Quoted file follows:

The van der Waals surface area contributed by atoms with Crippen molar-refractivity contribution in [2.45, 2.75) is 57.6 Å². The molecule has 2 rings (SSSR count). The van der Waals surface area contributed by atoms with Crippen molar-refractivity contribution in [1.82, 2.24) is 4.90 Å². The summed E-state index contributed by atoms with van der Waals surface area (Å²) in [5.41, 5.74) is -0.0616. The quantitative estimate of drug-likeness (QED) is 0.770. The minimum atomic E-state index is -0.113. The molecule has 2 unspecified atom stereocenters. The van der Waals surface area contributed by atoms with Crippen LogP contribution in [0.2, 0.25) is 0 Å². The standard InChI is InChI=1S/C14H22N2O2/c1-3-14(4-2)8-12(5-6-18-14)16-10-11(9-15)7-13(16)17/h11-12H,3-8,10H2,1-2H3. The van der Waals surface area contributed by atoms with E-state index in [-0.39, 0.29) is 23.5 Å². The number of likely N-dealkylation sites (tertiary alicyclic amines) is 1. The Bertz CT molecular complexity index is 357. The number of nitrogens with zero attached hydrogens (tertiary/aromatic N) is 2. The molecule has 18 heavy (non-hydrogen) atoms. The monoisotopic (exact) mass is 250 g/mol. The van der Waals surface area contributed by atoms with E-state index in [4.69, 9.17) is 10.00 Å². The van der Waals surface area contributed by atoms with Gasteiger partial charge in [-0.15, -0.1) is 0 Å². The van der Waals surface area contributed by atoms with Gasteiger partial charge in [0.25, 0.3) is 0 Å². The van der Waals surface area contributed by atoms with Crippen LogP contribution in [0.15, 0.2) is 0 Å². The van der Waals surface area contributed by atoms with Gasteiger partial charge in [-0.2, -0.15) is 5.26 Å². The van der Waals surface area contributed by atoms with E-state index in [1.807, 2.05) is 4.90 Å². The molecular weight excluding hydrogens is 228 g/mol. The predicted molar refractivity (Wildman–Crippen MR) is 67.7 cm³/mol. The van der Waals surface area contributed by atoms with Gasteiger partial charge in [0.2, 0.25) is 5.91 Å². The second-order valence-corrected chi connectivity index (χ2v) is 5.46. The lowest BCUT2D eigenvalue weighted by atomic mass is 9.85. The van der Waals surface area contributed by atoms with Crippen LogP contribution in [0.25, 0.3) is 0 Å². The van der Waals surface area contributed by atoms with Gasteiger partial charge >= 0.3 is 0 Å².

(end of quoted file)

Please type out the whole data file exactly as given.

The van der Waals surface area contributed by atoms with Crippen molar-refractivity contribution in [2.45, 2.75) is 57.6 Å². The molecule has 2 rings (SSSR count). The van der Waals surface area contributed by atoms with Crippen molar-refractivity contribution in [1.82, 2.24) is 4.90 Å². The summed E-state index contributed by atoms with van der Waals surface area (Å²) in [5.41, 5.74) is -0.0616. The quantitative estimate of drug-likeness (QED) is 0.770. The minimum atomic E-state index is -0.113. The molecule has 2 unspecified atom stereocenters. The van der Waals surface area contributed by atoms with Crippen LogP contribution in [0.2, 0.25) is 0 Å². The standard InChI is InChI=1S/C14H22N2O2/c1-3-14(4-2)8-12(5-6-18-14)16-10-11(9-15)7-13(16)17/h11-12H,3-8,10H2,1-2H3. The van der Waals surface area contributed by atoms with E-state index in [-0.39, 0.29) is 23.5 Å². The number of likely N-dealkylation sites (tertiary alicyclic amines) is 1. The Bertz CT molecular complexity index is 357. The number of nitrogens with zero attached hydrogens (tertiary/aromatic N) is 2. The molecule has 18 heavy (non-hydrogen) atoms. The monoisotopic (exact) mass is 250 g/mol. The van der Waals surface area contributed by atoms with E-state index in [4.69, 9.17) is 10.00 Å². The van der Waals surface area contributed by atoms with Gasteiger partial charge in [-0.15, -0.1) is 0 Å². The van der Waals surface area contributed by atoms with Gasteiger partial charge in [0.25, 0.3) is 0 Å². The van der Waals surface area contributed by atoms with Crippen LogP contribution in [0.15, 0.2) is 0 Å². The van der Waals surface area contributed by atoms with Gasteiger partial charge in [-0.2, -0.15) is 5.26 Å². The van der Waals surface area contributed by atoms with E-state index in [1.807, 2.05) is 4.90 Å². The molecular weight excluding hydrogens is 228 g/mol. The predicted molar refractivity (Wildman–Crippen MR) is 67.7 cm³/mol. The van der Waals surface area contributed by atoms with Gasteiger partial charge in [0.2, 0.25) is 5.91 Å². The second-order valence-corrected chi connectivity index (χ2v) is 5.46. The lowest BCUT2D eigenvalue weighted by atomic mass is 9.85. The van der Waals surface area contributed by atoms with Crippen LogP contribution in [0.25, 0.3) is 0 Å². The van der Waals surface area contributed by atoms with Gasteiger partial charge >= 0.3 is 0 Å².